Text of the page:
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Cry freedom

1 November 2011 | by J.D.

Cry freedom

It started with Tunisia, a small Muslim country in North Africa with a population of just over ten million, and spread rapidly to Egypt, the largest and one of the oldest nations in the Arabic-speaking world. By February of 2011, Hosni Mubarak, Egypt’s longest-serving leader since Muhammad Ali in the early nineteenth-century, had stepped down after thirty years in power. Then news of protests came from Yemen in the Arabian Peninsula, quickly followed by Libya. It soon appeared as if each of the twenty-one countries identified as the Arab world had been touched by this upsurge of popular unrest. The West looked on, bewildered at the speed of change, which was perhaps reminiscent of the downfall of the Communist regimes in the 1980s. The same longing for freedom, justice and democracy – the motto of Libya’s transitional council – had found expression in the voices of tens of thousands of Arabs.

However, as the euphoria subsides, the troubles subsist and onlookers watch intently to see whether secular government or religious extremists will hold sway in these nations that have cried out for change.

Unity and diversity

Although the countries of the Arab world appear united in their desire for greater political freedom and economic growth, there are vast differences in terms of their geography, population and culture. Broadly speaking, the Arab world can be identified as comprising three major regions – the Middle East and the Levant, North Africa, and the Gulf Countries, including those of the Arabian Peninsula. The complexity of historical as well as economic and cultural differences in the region make it difficult to generalize about the situation. It is worth taking a closer look at each area, so that we may pray more effectively, particularly at this time of crisis.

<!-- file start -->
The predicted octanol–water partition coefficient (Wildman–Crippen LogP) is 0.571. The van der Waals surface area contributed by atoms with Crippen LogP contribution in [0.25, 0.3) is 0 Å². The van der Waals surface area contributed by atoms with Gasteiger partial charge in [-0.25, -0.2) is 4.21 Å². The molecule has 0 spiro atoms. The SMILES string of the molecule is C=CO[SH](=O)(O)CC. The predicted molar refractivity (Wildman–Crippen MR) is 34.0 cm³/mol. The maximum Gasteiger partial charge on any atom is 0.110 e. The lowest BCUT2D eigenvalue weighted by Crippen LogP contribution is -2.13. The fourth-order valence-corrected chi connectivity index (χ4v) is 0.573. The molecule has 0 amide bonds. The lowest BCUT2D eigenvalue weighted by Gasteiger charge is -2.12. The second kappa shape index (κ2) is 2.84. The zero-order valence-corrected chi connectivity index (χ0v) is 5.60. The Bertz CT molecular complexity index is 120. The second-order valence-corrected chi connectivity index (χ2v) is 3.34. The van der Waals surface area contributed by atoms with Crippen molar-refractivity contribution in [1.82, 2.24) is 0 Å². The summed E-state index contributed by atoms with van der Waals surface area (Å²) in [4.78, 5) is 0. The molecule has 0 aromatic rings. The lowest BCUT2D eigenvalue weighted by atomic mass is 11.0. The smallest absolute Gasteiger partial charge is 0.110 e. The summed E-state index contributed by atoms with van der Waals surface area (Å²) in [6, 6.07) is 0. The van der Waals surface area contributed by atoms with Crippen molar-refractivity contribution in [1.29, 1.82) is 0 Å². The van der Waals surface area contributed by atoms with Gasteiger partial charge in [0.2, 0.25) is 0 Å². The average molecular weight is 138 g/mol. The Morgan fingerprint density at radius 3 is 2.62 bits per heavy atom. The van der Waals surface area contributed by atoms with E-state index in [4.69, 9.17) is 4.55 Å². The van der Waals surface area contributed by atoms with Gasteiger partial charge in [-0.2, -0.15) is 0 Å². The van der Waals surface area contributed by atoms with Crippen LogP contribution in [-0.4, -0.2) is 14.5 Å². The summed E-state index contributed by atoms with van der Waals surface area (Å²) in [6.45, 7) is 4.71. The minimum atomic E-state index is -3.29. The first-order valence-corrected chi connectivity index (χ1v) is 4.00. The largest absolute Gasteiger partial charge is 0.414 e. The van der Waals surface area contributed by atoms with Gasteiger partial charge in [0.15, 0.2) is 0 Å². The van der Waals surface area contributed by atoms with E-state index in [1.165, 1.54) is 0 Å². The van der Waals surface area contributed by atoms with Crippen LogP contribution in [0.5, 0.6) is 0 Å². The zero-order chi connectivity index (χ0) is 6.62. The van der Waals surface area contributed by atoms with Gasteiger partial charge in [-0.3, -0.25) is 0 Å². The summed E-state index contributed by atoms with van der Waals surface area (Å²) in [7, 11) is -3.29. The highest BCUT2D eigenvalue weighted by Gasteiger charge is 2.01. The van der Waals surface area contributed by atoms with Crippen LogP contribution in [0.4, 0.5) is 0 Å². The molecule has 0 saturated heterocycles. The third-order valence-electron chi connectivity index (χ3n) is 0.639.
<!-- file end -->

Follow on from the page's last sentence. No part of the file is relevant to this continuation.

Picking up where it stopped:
Potential exodus

Egypt, Sudan and the Levant are distinct from the rest of the Arabic-speaking world in that they have a long tradition of at least nominal Christian witness, dating back in some cases to the first-century AD. The Mount Sinai Arabic Codex 151 (867 AD) appears to be the oldest Arabic translation of the Bible. Since countries in the Middle East have this long-established Christian tradition, the Christian response to recent events has been guarded. Some fear a repetition of events that took place in Iraq after the downfall of Saddam Hussein’s government. The many atrocities committed against Christians, including kidnappings and the murder of church leaders and members, have led to a mass exodus of Christians. In other Arab countries like Egypt, similar acts of violence have occurred since regime change, including the burning of churches. Palestinian Christians also live in increasingly precarious circumstances. On a more optimistic note, after the protests in Tahrir Square, evangelical Christians were able to meet in the open air to express their faith for the first time in living memory.

The secret church